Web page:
Aspirin is thought to exert salutary effects in vascular disease states by inhibiting platelet aggregation. Endothelial activation, accumulation of oxidized low-density lipoprotein (ox-LDL) and intense inflammation also characterize atherosclerotic plaque in acute myocardial ischemia. Ox-LDL induces expression of lectin-like receptors (LOX-1) on endothelial cells and leads to the expression of matrix metalloproteinases (MMPs), which destabilize the atherosclerotic plaque. We hypothesized that aspirin may interfere with LOX-1 expression and subsequent MMP activation.
Cultured human coronary artery endothelial cells (HCAECs) were incubated with aspirin (1-5 mM), sodium salicylate (5 mM) or the cyclo-oxygenase inhibitor indomethacin (0.25 mM) before treatment with ox-LDL. Aspirin, in a dose- and time-dependent fashion, reduced ox-LDL-mediated LOX-1 expression (P<0.01). Ox-LDL also increased MMP-1 expression and activity, and treatment of HCAECs with aspirin decreased this effect (P<0.01). Ox-LDL also enhanced the activity of p38MAPK in HCAECs, and aspirin blocked this effect of ox-LDL (P<0.01). Treatment of HCAECs with salicylate, but not indomethacin, resulted in a suppression of LOX-1 expression, an effect similar to that of aspirin. Importantly, both aspirin and salicylate, but not indomethacin, decreased superoxide anion generation in ox-LDL-treated HCAECs (P<0.05).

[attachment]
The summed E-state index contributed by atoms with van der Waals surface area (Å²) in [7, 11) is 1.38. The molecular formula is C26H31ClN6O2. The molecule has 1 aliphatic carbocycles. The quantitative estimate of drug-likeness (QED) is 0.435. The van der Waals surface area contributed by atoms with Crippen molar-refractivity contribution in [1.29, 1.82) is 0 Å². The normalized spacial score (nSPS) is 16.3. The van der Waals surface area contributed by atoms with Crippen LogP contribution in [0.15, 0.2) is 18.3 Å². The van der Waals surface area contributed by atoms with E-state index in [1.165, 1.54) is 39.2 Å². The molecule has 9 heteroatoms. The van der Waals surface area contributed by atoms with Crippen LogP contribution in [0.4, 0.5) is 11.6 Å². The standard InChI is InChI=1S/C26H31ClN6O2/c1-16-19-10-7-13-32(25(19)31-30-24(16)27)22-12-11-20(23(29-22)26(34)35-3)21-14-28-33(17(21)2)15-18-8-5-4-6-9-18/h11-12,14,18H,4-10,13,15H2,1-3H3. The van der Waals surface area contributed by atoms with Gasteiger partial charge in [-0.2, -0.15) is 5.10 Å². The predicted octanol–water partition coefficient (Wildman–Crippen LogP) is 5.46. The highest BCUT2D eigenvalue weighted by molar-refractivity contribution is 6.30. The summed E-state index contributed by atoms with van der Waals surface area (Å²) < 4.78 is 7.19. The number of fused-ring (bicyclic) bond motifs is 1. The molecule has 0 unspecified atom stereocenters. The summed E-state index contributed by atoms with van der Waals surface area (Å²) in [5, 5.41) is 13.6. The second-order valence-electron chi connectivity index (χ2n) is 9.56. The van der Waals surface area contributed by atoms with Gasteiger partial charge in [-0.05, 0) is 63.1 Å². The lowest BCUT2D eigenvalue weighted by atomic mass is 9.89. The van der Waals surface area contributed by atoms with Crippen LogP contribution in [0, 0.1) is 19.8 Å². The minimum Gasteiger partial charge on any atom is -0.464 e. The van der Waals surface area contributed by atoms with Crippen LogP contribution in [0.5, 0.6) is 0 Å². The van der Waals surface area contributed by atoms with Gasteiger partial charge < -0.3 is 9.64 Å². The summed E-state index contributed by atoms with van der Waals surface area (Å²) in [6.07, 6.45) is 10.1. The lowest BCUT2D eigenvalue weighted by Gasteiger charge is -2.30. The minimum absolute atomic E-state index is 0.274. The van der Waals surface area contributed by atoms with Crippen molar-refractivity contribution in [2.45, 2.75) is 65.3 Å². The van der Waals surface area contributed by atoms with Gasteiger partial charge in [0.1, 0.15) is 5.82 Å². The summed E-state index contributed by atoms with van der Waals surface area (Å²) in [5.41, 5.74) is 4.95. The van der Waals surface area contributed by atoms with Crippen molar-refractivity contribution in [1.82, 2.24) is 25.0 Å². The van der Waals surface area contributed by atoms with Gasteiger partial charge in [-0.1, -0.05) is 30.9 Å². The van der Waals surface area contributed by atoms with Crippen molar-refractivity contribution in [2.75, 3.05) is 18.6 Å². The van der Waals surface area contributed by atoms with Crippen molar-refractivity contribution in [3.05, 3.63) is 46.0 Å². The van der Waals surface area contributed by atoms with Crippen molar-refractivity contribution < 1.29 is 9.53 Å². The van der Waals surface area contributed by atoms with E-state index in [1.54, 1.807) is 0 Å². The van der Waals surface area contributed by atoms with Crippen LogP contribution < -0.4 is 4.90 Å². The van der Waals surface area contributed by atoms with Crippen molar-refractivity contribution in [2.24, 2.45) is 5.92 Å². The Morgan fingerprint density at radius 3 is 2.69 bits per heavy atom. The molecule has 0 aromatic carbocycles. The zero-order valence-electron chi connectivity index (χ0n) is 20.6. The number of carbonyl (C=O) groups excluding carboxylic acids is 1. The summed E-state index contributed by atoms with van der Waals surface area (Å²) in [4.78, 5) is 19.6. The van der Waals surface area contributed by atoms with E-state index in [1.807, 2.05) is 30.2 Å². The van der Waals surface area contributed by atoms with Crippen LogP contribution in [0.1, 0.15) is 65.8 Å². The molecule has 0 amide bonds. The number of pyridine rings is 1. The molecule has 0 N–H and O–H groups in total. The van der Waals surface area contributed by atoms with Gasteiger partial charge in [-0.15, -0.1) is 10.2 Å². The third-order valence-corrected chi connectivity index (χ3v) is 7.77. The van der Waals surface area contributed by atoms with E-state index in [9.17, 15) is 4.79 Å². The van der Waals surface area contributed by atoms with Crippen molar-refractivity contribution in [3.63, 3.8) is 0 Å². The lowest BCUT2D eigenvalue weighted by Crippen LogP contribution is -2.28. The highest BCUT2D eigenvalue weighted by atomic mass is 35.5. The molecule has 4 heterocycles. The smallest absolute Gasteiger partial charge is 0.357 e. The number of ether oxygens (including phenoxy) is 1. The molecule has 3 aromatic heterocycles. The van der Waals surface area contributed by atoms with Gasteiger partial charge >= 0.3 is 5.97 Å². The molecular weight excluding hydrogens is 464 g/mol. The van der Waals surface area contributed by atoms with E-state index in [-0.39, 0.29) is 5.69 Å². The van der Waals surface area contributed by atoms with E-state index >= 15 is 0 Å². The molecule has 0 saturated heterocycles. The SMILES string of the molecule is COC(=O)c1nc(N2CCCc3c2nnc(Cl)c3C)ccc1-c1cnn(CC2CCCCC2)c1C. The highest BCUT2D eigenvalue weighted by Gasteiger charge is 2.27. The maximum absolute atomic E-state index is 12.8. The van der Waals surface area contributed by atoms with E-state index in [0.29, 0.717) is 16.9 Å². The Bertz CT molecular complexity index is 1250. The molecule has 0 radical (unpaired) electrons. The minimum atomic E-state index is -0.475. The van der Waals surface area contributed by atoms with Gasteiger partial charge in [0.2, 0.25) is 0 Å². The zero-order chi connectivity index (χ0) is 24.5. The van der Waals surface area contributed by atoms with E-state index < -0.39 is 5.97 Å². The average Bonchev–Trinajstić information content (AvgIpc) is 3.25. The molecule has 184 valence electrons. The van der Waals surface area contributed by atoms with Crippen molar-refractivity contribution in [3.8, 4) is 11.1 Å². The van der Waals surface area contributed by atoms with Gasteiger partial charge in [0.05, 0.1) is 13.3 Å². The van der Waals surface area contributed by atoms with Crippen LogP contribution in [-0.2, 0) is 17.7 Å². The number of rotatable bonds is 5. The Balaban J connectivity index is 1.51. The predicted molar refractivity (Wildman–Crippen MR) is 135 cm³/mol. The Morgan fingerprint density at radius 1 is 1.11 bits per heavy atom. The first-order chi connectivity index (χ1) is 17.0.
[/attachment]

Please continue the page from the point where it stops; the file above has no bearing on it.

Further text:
These observations suggest that aspirin inhibits ox-LDL-mediated LOX-1 expression and interferes with the effects of ox-LDL in intracellular signaling (p38MAPK activation) and subsequent MMP-1 activity. These novel effects of aspirin may complement its platelet inhibitory effect in acute myocardial ischemia.